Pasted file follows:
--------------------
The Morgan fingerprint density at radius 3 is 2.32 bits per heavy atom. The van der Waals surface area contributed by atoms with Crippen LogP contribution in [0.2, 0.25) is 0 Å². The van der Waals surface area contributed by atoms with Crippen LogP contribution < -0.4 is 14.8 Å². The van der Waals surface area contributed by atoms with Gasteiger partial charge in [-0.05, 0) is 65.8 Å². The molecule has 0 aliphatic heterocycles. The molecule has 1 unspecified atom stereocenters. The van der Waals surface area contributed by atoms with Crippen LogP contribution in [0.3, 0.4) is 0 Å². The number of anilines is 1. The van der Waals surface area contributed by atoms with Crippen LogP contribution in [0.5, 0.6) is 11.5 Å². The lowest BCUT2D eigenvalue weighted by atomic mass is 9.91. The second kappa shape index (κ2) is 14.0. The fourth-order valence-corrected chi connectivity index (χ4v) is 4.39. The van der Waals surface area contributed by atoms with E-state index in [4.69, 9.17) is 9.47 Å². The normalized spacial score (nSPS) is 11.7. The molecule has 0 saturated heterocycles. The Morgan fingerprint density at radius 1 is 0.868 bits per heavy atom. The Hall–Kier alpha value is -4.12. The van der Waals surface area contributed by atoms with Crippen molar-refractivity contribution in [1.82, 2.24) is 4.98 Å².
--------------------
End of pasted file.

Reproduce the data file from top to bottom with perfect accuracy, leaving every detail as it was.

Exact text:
The Morgan fingerprint density at radius 3 is 2.32 bits per heavy atom. The van der Waals surface area contributed by atoms with Crippen LogP contribution in [0.2, 0.25) is 0 Å². The van der Waals surface area contributed by atoms with Crippen LogP contribution < -0.4 is 14.8 Å². The van der Waals surface area contributed by atoms with Gasteiger partial charge in [-0.05, 0) is 65.8 Å². The molecule has 0 aliphatic heterocycles. The molecule has 1 unspecified atom stereocenters. The van der Waals surface area contributed by atoms with Crippen LogP contribution in [0.3, 0.4) is 0 Å². The number of anilines is 1. The van der Waals surface area contributed by atoms with Crippen LogP contribution in [0.5, 0.6) is 11.5 Å². The lowest BCUT2D eigenvalue weighted by atomic mass is 9.91. The second kappa shape index (κ2) is 14.0. The fourth-order valence-corrected chi connectivity index (χ4v) is 4.39. The van der Waals surface area contributed by atoms with E-state index in [4.69, 9.17) is 9.47 Å². The normalized spacial score (nSPS) is 11.7. The molecule has 0 saturated heterocycles. The Morgan fingerprint density at radius 1 is 0.868 bits per heavy atom. The Hall–Kier alpha value is -4.12. The van der Waals surface area contributed by atoms with Crippen molar-refractivity contribution in [1.82, 2.24) is 4.98 Å².